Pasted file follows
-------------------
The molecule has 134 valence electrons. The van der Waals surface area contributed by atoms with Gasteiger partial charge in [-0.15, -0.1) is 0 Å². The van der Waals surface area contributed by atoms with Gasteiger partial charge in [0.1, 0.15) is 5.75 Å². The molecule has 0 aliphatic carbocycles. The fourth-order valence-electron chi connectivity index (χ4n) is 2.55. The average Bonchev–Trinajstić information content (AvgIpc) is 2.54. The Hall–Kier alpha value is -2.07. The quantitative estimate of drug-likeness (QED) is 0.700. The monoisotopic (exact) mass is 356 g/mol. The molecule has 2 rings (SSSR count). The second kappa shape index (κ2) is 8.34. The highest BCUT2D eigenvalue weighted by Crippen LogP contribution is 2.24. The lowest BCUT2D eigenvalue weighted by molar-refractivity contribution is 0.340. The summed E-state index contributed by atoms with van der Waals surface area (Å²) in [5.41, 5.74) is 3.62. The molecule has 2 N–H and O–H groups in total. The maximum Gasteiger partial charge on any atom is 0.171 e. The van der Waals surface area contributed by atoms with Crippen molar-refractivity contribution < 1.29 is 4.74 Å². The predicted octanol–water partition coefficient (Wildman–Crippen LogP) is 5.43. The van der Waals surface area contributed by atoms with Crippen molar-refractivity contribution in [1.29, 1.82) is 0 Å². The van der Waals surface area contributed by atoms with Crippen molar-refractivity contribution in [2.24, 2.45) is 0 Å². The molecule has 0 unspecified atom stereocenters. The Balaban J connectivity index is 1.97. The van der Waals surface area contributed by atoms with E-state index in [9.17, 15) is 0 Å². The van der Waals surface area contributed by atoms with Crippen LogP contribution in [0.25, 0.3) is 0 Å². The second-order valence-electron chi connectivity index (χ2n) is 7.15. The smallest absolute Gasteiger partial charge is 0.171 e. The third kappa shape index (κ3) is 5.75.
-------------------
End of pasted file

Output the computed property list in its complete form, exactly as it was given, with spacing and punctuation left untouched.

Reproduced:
The molecule has 134 valence electrons. The van der Waals surface area contributed by atoms with Gasteiger partial charge in [-0.15, -0.1) is 0 Å². The van der Waals surface area contributed by atoms with Gasteiger partial charge in [0.1, 0.15) is 5.75 Å². The molecule has 0 aliphatic carbocycles. The fourth-order valence-electron chi connectivity index (χ4n) is 2.55. The average Bonchev–Trinajstić information content (AvgIpc) is 2.54. The Hall–Kier alpha value is -2.07. The quantitative estimate of drug-likeness (QED) is 0.700. The monoisotopic (exact) mass is 356 g/mol. The molecule has 2 rings (SSSR count). The second kappa shape index (κ2) is 8.34. The highest BCUT2D eigenvalue weighted by Crippen LogP contribution is 2.24. The lowest BCUT2D eigenvalue weighted by molar-refractivity contribution is 0.340. The summed E-state index contributed by atoms with van der Waals surface area (Å²) in [5.41, 5.74) is 3.62. The molecule has 2 N–H and O–H groups in total. The maximum Gasteiger partial charge on any atom is 0.171 e. The van der Waals surface area contributed by atoms with Crippen molar-refractivity contribution < 1.29 is 4.74 Å². The predicted octanol–water partition coefficient (Wildman–Crippen LogP) is 5.43. The van der Waals surface area contributed by atoms with Crippen molar-refractivity contribution in [1.29, 1.82) is 0 Å². The van der Waals surface area contributed by atoms with Crippen molar-refractivity contribution in [2.24, 2.45) is 0 Å². The molecule has 0 unspecified atom stereocenters. The Balaban J connectivity index is 1.97. The van der Waals surface area contributed by atoms with E-state index in [9.17, 15) is 0 Å². The van der Waals surface area contributed by atoms with Crippen LogP contribution in [0.25, 0.3) is 0 Å². The second-order valence-electron chi connectivity index (χ2n) is 7.15. The smallest absolute Gasteiger partial charge is 0.171 e. The third kappa shape index (κ3) is 5.75.